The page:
Washington, DC – This week, the W.K. Kellogg Foundation awarded a generous grant to the National
Congress of American Indians (NCAI), the National Indian Child Welfare Association (NICWA), the
National Indian Education Association (NIEA), and the National Indian Health Board (NIHB) to support a
nationwide campaign to lift up and support Native youth.
This initiative – called First Kids 1st: Every Native Child is Sacred – aims to galvanize systems changes in
education, health, welfare, and governance to better support Native children and youth. In each of
these areas, community-determined and community-driven changes will improve the systems that
impact Native youth, allowing them more and better opportunities to achieve their full potential.
The collaboration began in 2008 with the creation of the original National Children’s Agenda, crafted by
these four partner organizations and also funded by the W.K. Kellogg Foundation. The Agenda was
updated in 2015 as the Native Children’s Policy Agenda: Putting First Kids 1st, with tribal strategies and
policy objectives to implement its principles. The partners look forward to engaging with tribal leaders,
community leaders, tribal citizens, and Native youth across Indian Country and the nation to realize the
vision of First Kids 1st
“First Kids 1st asks for all of us to make our Native children and youth our first priority. In whatever
position we hold, we all have the opportunity to ensure our youth will thrive and prosper. Through love,
responsibility, and focus we can take opportunities for our children and youth to the next level,” shared
NCAI Executive Director Jaqueline Pata.
The First Kids 1st initiative comes at a pivotal time, with Native youth making up 39 percent of the
American Indian and Alaska Native population. These demographic trends bring unique opportunities to
address some of the longstanding disparities seen in Indian Country and Native communities. Through
multi-media communications, community engagement, data development, policy analysis, and capacity
building, the First Kids 1st Campaign will offer a range of strategies, activities and tools so that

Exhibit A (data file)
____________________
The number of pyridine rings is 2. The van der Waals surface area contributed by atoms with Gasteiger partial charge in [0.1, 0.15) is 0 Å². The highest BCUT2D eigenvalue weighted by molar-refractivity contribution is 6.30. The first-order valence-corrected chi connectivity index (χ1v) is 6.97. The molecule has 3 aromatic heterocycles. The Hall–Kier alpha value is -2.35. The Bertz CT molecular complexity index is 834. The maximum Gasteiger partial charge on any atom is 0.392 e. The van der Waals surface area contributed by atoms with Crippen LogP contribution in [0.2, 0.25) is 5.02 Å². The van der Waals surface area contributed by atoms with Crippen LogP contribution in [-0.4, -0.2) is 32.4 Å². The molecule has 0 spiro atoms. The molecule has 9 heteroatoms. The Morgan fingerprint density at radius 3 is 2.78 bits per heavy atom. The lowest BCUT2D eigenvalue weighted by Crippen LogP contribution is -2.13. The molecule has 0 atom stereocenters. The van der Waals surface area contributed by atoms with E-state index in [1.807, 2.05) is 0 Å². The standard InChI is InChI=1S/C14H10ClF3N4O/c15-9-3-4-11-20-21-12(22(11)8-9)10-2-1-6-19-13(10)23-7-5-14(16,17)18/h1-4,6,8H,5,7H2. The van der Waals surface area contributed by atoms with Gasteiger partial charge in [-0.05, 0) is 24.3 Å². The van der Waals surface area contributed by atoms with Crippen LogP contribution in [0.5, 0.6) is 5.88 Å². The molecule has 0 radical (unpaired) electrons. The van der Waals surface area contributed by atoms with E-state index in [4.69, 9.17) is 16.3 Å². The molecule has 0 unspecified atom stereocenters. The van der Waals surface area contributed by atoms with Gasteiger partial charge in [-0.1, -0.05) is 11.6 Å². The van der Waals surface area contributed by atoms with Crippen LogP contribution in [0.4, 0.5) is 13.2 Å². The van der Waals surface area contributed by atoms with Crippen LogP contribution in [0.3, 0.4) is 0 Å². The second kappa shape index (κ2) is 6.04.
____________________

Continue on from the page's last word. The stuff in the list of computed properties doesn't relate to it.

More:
communities can design and implement the solutions that best address their needs.
NICWA Executive Director Sarah Kastelic stated, “Our First Kids 1st team looks forward to working
alongside all of our community partners. No one organization can do this work alone; we need each
other to address the needs of children and youth holistically. Collaboration makes our vision clearer, our
efforts stronger, and our success more certain.”
With the new funding from the W.K. Kellogg Foundation, First Kids 1st will reinforce outreach efforts and
ramp up capacity building trainings beginning this summer and fall. “We know that targeted, sustained,
and smart investments can make all the difference in our tribal communities. This is an exciting time and
we are honored to have a role in that investment in our Native children and youth.” shared Stacy
Bohlen, NIHB Executive Director.
Campaign partners also look forward to sharing the updated 2015 Native Children’s Policy Agenda:
Putting First Kids 1st, and providing youth data and policy recommendations. “Decision makers at every
level need real-time, accurate information about our children and youth. Part of our charge will be to
drill down on that data, and share it broadly so that policies and programs designed for our youth bring
the benefits they promise,” stated NIEA Executive Director Ahniwake Rose.
“This campaign is about caring communities creating capable and confident kids. It’s as simple as that,”
said Pata. The First Kids 1st partner organizations invite all who care about Native children and youth to
join the initiative and help spread the word. Please contact Carolyn Hornbuckle with NCAI at
To read the PDF version of this press release, click here.
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About The National Congress of American Indians
Founded in 1944, the National Congress of American Indians advocates on behalf of tribal governments and
communities, promoting strong tribal-federal government-to-government policies, and promoting a better
understanding among the general public regarding American Indian and Alaska Native governments, people and
rights. For more information visit www.ncai.org.
About The National Indian Child Welfare Association (NICWA)
NICWA works to support the safety, health, and spiritual strength of Native children along the broad continuum of
their lives. The organization promotes building tribal capacity to prevent child abuse and neglect through positive
systems change at the state, federal, and tribal level. For more information visit www.nicwa.org.
About The National Indian Education Association (NIEA)
NIEA is the Nation’s most inclusive advocacy organization advancing comprehensive culture-based educational
opportunities for American Indians, Alaska Natives, and Native Hawaiians. Formed by Native educators in 1969 to
encourage a national discourse on education, NIEA adheres to the organization’s founding principles- to convene
educators to explore ways to improve schools and the educational systems serving Native children; to promote the
maintenance and continued development of language and cultural programs; and to develop and implement
strategies for influencing local, state, and federal policy and decision makers. For more information visit
About The National Indian Health Board
The National Indian Health Board advocates on behalf of all Tribal Governments and American Indians/Alaska
Natives in their efforts to provide quality health care. Visit www.nihb.org for more information.